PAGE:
One vicious little boy held the head of the other boy inside the toilet’s pan and flushed it. He heard the screaming and crying and watched the snot mix with tears as he emerged. That’s not all he did: he took every opportunity to lead the others in tormenting him, the odd one out, just for the sake of it, and always took pleasure in his misery.
Looking back on my schooldays I am deeply, deeply ashamed of myself. Bullies are disgusting creatures. The trouble is, many boys are bullies – perhaps it’s some kind of unchecked cruelty that diminishes in later life. If any boy is different from the others, has a strange face, a funny walk, a club foot, anything at all, other boys make fun of them, they make their lives a misery. I thought with shame how the master with the funny walk was jeered at, and the misery of the boy who stuttered in class.
My shame was one of the reasons why returning to St Boniface school, after all these years, was such an effort. Because the place apparently now regards me as one of their ‘success stories’, the headmaster had asked me to give them a talk today, on the school’s Founders Day, some little homily to advise the boys on how to make a success of their lives.
I should know. The brutal and vicious regime of public school had equipped me well for the hustle and bustle of life. After a short career as an officer in the army, I took various jobs in business, eventually ending up as a multimillionaire. My motto for business life ‘dog eat dog’ has served me well and I’ve never looked back. Because the truth is, the winner really does have it all, and the loser is always forgotten.
It took a lot of courage to come back here, to face the place where it all started, and where I behaved in such a shameful way
The day in fact went fairly well. I gave my speech, there was a lot of clapping and ‘three cheers’, and the headmaster, a fussy little man called Prenderghast, shook my hand warmly.
There were quite a few other ‘old boys’ there from my year, and it was surprising to see how little some of them had changed, as we pottered about chatting about our various careers, families, politics and so on. Most of us fortyish men still have our hair, but many of us have put on weight and a few have acquired a faintly comical air of self-importance.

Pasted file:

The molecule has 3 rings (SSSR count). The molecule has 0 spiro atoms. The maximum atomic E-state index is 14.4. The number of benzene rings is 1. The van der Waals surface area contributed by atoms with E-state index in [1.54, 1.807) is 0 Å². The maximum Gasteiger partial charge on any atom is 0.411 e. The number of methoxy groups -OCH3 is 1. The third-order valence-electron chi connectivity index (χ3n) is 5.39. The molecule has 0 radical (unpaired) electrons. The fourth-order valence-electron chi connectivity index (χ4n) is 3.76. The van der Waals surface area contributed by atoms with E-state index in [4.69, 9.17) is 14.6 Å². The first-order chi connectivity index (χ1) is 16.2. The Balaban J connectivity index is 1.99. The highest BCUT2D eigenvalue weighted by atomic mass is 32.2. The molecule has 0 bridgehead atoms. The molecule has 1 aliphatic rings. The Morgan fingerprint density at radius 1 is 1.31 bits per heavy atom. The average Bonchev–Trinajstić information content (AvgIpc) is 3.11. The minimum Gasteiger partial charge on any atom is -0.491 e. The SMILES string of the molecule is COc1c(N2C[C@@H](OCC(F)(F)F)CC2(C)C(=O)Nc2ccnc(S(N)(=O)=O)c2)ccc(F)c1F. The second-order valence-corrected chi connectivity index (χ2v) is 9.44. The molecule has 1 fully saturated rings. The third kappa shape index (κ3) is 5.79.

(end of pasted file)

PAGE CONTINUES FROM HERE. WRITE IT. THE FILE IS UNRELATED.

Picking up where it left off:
It was late on in the afternoon that I spotted him: my nemesis, the boy who I was ashamed to remember. John Maddock, whom I’d always called ‘Maddock’, just as he’d always called me ‘Archer’ – we always used just surnames in those days. Maddock was apparently now, of all things, a bishop. I asked the headmaster about him, and he waxed enthusiastically about him, how Maddock sat on all sorts of committees and had led all kinds of movements helping the homeless, the unemployed, the mentally ill. He was, according to the headmaster ‘a truly good man who’s achieving some truly great things.’
And I looked across the crowded room at him. He hadn’t changed that much. Still small, weedy with a pasty face and a nose like an anteater. Now his narrow shoulders were hunched, and the clerical collar circled a scrawny neck, making him look like more like a turkey than ever.
I realised that I had to go and talk to him. I had to clear the air. We’d each spent a lifetime doing our own things, and we’d each achieved a lot, albeit in our own different spheres. He was clearly a ‘good’ man, whatever that may be. And me? Well, that’s for others to judge.
I caught up with him in the lavatories, or ‘the bogs’ as we used to call them when we were children. We were on our own. He was standing at the urinal, his back was to me, and he had no idea I was there.
“Maddock?” I called out to him. “Do you remember me?”
He turned round, zipping up his fly, a half smile of recognition on his face until he saw me and froze.
I could see the fear in his eyes, just as I remembered it from when we were both ten.
“I want to apologise,” I said to him, tears forming in the corners of my eyes, as the years fell away and I remembered, in this very room, all the tortures and the pain and humiliation.
I came closer to him.
And then, as he looked up at me, I kneed him in the groin. And as he was doubled over in pain I smashed my fist full in his face.
“That’s for all the times you made my life a misery, you bastard!” I spat in his face. “All the times I let you bullied and beat me and I never fought back! I’ve been ashamed all these years of not fighting back when I should have done. But I also wanted to thank you. Because of you, every time I came across a bully in my life, I’ve always fought back, whatever the odds. And do you know what? I always won.”
As I kicked him one last time and turned to leave, I caught a glimpse of my face in the cracked mirror over the sink. The huge bright pink birthmark that covered my features, my bulging eyes and strangely protuberant ears were every bit as horrific as they had always been, and they were the reason why Maddock and the other boys used to call me ‘the elephant man’ and bullied me mercilessly, and I just took their beatings and humiliation without fighting back.
But Maddock had done a lot for me. He had taught me to fight back.
“Sorry mate.” I turned back, knelt down and offered him my hand and helped him to his feet, putting my arm around his shoulders companionably. “I really am sorry.”
Luckily, life had also taught me to be kind.